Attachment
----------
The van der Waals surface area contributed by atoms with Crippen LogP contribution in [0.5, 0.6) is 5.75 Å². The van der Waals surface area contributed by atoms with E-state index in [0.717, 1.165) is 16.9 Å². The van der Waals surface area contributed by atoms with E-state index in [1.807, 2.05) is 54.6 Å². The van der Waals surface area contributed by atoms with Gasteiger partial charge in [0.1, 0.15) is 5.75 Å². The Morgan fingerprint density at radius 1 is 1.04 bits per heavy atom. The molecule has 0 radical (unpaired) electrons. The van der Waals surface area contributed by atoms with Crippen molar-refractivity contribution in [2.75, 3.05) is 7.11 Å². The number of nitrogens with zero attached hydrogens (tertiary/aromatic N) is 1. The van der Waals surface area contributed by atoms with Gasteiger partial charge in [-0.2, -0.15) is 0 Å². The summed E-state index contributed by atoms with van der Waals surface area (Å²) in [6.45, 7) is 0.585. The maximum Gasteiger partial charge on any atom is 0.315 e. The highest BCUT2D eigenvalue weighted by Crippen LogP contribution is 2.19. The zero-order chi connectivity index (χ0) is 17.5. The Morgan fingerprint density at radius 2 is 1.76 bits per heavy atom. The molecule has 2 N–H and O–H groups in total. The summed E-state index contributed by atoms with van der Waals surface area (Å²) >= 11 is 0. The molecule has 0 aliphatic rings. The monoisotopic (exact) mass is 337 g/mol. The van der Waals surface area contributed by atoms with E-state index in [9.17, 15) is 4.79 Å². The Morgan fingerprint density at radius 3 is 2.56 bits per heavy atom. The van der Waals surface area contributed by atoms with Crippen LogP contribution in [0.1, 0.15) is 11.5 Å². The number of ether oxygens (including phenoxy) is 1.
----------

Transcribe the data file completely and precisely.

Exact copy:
The van der Waals surface area contributed by atoms with Crippen LogP contribution in [0.5, 0.6) is 5.75 Å². The van der Waals surface area contributed by atoms with E-state index in [0.717, 1.165) is 16.9 Å². The van der Waals surface area contributed by atoms with E-state index in [1.807, 2.05) is 54.6 Å². The van der Waals surface area contributed by atoms with Gasteiger partial charge in [0.1, 0.15) is 5.75 Å². The Morgan fingerprint density at radius 1 is 1.04 bits per heavy atom. The molecule has 0 radical (unpaired) electrons. The van der Waals surface area contributed by atoms with Crippen molar-refractivity contribution in [2.75, 3.05) is 7.11 Å². The number of nitrogens with zero attached hydrogens (tertiary/aromatic N) is 1. The van der Waals surface area contributed by atoms with Gasteiger partial charge in [-0.2, -0.15) is 0 Å². The summed E-state index contributed by atoms with van der Waals surface area (Å²) in [6.45, 7) is 0.585. The maximum Gasteiger partial charge on any atom is 0.315 e. The highest BCUT2D eigenvalue weighted by Crippen LogP contribution is 2.19. The zero-order chi connectivity index (χ0) is 17.5. The Morgan fingerprint density at radius 2 is 1.76 bits per heavy atom. The molecule has 2 N–H and O–H groups in total. The summed E-state index contributed by atoms with van der Waals surface area (Å²) >= 11 is 0. The molecule has 0 aliphatic rings. The monoisotopic (exact) mass is 337 g/mol. The van der Waals surface area contributed by atoms with E-state index in [9.17, 15) is 4.79 Å². The Morgan fingerprint density at radius 3 is 2.56 bits per heavy atom. The van der Waals surface area contributed by atoms with Crippen LogP contribution in [0.1, 0.15) is 11.5 Å². The number of ether oxygens (including phenoxy) is 1.